This pick surprised me back then because the Lions had just come off of a tremendously bad season and were in clear need of revamping much of the entire team. Detroit lacked a core outside of a decent offensive line and Pro Bowl WR Calvin Johnson. The defense had no clear-cut leader, which should have been addressed at pick No. 20. Taking a tight end was not the right selection here, and Pettigrew’s frustrating performance has proven that.

Hindsight is 20/20, but who did the Lions miss out on by taking Pettigrew? The Packers took LB Clay Matthews just six picks later, Pittsburgh nabbed Ziggy Hood at No. 32, and the Bills selected S Jairus Byrd midway through the second round.

Mike Williams (2005) 

Here we go. Why former GM Matt Millen and the front office thought another wide receiver was necessary is beyond me, and beyond many Lions fans. It’s easy to put a guy like Williams on this list because of how much of a bust he turned out to be, but even on draft day, this pick was a mystery.

Detroit's last two first round picks were wide receivers (Roy Williams and Charles Rogers), so it made zero sense why the Lions felt compelled to take another. Perhaps the most puzzling aspect of this pick was Williams’ story over the previous year. He declared for the draft as a sophomore on the coattails of Ohio State’s Maurice Clarett, after a federal judge ruled that the NFL could not prevent Clarett from entering the draft. However, that judge’s decision was overruled by a higher court, meaning that Williams, who had already hired an agent and lost his remaining NCAA eligibility, had to sit out the 2004 season and wait until the 2005 NFL Draft.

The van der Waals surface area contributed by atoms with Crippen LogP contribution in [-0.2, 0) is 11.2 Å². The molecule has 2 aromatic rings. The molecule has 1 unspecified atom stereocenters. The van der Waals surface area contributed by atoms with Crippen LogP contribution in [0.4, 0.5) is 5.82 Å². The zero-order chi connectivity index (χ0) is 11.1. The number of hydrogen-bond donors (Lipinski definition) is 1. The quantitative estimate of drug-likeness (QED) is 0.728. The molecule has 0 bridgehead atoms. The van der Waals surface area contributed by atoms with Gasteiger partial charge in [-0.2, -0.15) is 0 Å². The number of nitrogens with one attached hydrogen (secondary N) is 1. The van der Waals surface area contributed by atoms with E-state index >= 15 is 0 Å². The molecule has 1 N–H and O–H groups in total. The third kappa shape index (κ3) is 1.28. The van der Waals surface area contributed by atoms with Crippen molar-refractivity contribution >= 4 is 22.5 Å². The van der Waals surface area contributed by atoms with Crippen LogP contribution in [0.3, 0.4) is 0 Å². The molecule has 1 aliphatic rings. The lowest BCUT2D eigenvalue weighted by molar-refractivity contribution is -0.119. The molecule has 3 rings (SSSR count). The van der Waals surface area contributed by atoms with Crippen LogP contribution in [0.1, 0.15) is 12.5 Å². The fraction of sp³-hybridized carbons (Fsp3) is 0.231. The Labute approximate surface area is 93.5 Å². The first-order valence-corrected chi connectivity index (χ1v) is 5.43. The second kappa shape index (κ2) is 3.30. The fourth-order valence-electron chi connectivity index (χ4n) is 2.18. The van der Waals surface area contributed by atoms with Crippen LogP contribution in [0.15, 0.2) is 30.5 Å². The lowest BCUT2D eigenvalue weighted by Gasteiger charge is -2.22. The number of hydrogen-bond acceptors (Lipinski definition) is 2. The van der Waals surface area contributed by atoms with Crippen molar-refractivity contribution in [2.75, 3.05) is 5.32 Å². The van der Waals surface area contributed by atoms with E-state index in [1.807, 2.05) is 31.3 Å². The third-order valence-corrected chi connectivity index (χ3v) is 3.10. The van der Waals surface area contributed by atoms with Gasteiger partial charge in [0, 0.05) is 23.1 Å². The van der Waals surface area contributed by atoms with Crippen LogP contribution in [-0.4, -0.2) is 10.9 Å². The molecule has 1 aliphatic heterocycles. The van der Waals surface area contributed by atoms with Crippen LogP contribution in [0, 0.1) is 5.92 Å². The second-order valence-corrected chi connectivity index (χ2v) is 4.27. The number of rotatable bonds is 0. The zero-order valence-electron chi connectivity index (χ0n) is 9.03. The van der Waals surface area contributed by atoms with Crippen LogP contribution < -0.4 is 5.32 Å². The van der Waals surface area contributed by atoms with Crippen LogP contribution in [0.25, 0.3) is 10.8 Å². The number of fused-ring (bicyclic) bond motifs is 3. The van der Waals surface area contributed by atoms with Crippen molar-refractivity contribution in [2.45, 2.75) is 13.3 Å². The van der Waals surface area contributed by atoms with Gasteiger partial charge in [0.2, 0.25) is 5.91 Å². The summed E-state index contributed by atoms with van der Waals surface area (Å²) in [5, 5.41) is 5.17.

Add Williams’ poor decision-making with the fact that the team had no need at all for a first-round wide receiver, and you still get fans scratching their heads on this pick.

Roy Williams (2004) 

This selection was a little more understandable, but still questionable nonetheless. Charles Rogers had missed much of 2003 with a broken collarbone, and the team still thought that more targets were needed for then-franchise QB Joey Harrington.

However, the Lions had just drafted Rogers the year before and had much more pressing needs to address. The team had gone 5-11 and struggled all season with its running game. The defense also struggled at times and lacked much depth in its linebacker corps and secondary.

Williams ended up being a bust (although his 2006 season was promising), which again makes it easy to put him on this list. But like Mike Williams a year later, Roy Williams was just not necessary at the time. The Lions had the seventh overall pick and had a plethora of holes to fill.

The unfortunate thing for Ebron joining this list is that the four other players here have either not entirely lived up to their first-round billing or have just been complete busts. Ebron has his entire career ahead of him, and enters Detroit with some incredible resources to learn from. The sky really is the limit for Ebron, and he has every chance in the world to succeed in this new Lions system.

However, selecting Ebron was just not the right pick for Detroit with the needs that the team had.